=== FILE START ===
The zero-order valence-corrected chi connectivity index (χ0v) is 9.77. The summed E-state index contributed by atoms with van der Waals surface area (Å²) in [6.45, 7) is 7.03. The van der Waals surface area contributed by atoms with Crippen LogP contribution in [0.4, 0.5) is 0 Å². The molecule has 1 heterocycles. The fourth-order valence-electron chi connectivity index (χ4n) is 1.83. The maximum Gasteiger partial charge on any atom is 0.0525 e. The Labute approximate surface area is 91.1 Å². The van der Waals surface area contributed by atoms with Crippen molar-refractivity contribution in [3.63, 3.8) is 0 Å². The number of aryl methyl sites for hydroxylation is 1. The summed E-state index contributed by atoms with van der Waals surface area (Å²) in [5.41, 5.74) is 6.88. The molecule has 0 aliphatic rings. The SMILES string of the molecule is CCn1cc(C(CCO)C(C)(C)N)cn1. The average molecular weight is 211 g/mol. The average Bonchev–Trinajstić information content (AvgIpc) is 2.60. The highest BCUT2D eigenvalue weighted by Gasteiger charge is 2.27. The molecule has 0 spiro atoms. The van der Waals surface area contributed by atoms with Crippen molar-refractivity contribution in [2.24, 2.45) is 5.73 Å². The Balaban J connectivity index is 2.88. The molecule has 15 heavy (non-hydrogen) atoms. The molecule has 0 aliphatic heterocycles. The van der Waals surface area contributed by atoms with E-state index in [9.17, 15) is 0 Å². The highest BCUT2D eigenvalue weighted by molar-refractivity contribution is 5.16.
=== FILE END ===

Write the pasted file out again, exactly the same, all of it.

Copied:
The zero-order valence-corrected chi connectivity index (χ0v) is 9.77. The summed E-state index contributed by atoms with van der Waals surface area (Å²) in [6.45, 7) is 7.03. The van der Waals surface area contributed by atoms with Crippen LogP contribution in [0.4, 0.5) is 0 Å². The molecule has 1 heterocycles. The fourth-order valence-electron chi connectivity index (χ4n) is 1.83. The maximum Gasteiger partial charge on any atom is 0.0525 e. The Labute approximate surface area is 91.1 Å². The van der Waals surface area contributed by atoms with Crippen molar-refractivity contribution in [3.63, 3.8) is 0 Å². The number of aryl methyl sites for hydroxylation is 1. The summed E-state index contributed by atoms with van der Waals surface area (Å²) in [5.41, 5.74) is 6.88. The molecule has 0 aliphatic rings. The SMILES string of the molecule is CCn1cc(C(CCO)C(C)(C)N)cn1. The average molecular weight is 211 g/mol. The average Bonchev–Trinajstić information content (AvgIpc) is 2.60. The highest BCUT2D eigenvalue weighted by Gasteiger charge is 2.27. The molecule has 0 spiro atoms. The van der Waals surface area contributed by atoms with Crippen molar-refractivity contribution in [2.24, 2.45) is 5.73 Å². The Balaban J connectivity index is 2.88. The molecule has 15 heavy (non-hydrogen) atoms. The molecule has 0 aliphatic heterocycles. The van der Waals surface area contributed by atoms with E-state index in [9.17, 15) is 0 Å². The highest BCUT2D eigenvalue weighted by molar-refractivity contribution is 5.16.